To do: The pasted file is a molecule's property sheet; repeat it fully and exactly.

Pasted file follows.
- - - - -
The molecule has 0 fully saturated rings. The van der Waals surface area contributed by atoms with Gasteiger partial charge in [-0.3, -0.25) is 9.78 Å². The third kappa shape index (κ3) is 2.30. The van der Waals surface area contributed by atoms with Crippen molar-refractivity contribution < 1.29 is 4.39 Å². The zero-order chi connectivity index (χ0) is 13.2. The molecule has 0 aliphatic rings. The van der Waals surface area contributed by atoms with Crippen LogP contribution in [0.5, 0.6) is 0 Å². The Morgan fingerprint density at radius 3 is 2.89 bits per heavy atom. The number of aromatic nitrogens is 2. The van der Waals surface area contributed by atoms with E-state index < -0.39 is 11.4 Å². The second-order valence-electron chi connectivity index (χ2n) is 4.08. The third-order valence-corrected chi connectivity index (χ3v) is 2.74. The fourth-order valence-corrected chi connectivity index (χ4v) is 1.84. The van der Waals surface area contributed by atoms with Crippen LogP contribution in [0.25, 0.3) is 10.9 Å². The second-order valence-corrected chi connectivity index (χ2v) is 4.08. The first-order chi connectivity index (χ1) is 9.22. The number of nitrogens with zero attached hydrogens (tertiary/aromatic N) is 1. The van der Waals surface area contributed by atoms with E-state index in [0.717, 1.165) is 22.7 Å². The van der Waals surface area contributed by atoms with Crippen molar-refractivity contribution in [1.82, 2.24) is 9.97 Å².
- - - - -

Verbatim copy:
The molecule has 0 fully saturated rings. The van der Waals surface area contributed by atoms with Gasteiger partial charge in [-0.3, -0.25) is 9.78 Å². The third kappa shape index (κ3) is 2.30. The van der Waals surface area contributed by atoms with Crippen molar-refractivity contribution < 1.29 is 4.39 Å². The zero-order chi connectivity index (χ0) is 13.2. The molecule has 0 aliphatic rings. The van der Waals surface area contributed by atoms with Crippen LogP contribution in [0.5, 0.6) is 0 Å². The Morgan fingerprint density at radius 3 is 2.89 bits per heavy atom. The number of aromatic nitrogens is 2. The van der Waals surface area contributed by atoms with E-state index < -0.39 is 11.4 Å². The second-order valence-electron chi connectivity index (χ2n) is 4.08. The third-order valence-corrected chi connectivity index (χ3v) is 2.74. The fourth-order valence-corrected chi connectivity index (χ4v) is 1.84. The van der Waals surface area contributed by atoms with Crippen LogP contribution in [0.25, 0.3) is 10.9 Å². The second-order valence-corrected chi connectivity index (χ2v) is 4.08. The first-order chi connectivity index (χ1) is 9.22. The number of nitrogens with zero attached hydrogens (tertiary/aromatic N) is 1. The van der Waals surface area contributed by atoms with E-state index in [0.717, 1.165) is 22.7 Å². The van der Waals surface area contributed by atoms with Crippen molar-refractivity contribution in [1.82, 2.24) is 9.97 Å².